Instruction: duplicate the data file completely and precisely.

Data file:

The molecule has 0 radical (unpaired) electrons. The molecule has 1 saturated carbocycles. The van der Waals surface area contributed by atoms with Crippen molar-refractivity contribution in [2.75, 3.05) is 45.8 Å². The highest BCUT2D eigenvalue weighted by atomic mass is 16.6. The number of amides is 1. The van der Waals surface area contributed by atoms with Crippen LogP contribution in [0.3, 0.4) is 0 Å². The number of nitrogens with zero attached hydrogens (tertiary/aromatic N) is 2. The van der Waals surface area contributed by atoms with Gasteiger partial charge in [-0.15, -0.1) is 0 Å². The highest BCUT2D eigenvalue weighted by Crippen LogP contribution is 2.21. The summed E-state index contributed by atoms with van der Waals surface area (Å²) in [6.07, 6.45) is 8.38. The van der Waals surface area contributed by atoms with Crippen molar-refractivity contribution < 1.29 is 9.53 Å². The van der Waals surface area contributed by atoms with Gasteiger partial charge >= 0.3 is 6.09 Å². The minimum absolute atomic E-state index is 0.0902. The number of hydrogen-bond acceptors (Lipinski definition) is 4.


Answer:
The molecule has 0 radical (unpaired) electrons. The molecule has 1 saturated carbocycles. The van der Waals surface area contributed by atoms with Crippen molar-refractivity contribution in [2.75, 3.05) is 45.8 Å². The highest BCUT2D eigenvalue weighted by atomic mass is 16.6. The number of amides is 1. The van der Waals surface area contributed by atoms with Crippen LogP contribution in [0.3, 0.4) is 0 Å². The number of nitrogens with zero attached hydrogens (tertiary/aromatic N) is 2. The van der Waals surface area contributed by atoms with Gasteiger partial charge in [-0.15, -0.1) is 0 Å². The highest BCUT2D eigenvalue weighted by Crippen LogP contribution is 2.21. The summed E-state index contributed by atoms with van der Waals surface area (Å²) in [6.07, 6.45) is 8.38. The van der Waals surface area contributed by atoms with Crippen molar-refractivity contribution < 1.29 is 9.53 Å². The van der Waals surface area contributed by atoms with Gasteiger partial charge >= 0.3 is 6.09 Å². The minimum absolute atomic E-state index is 0.0902. The number of hydrogen-bond acceptors (Lipinski definition) is 4.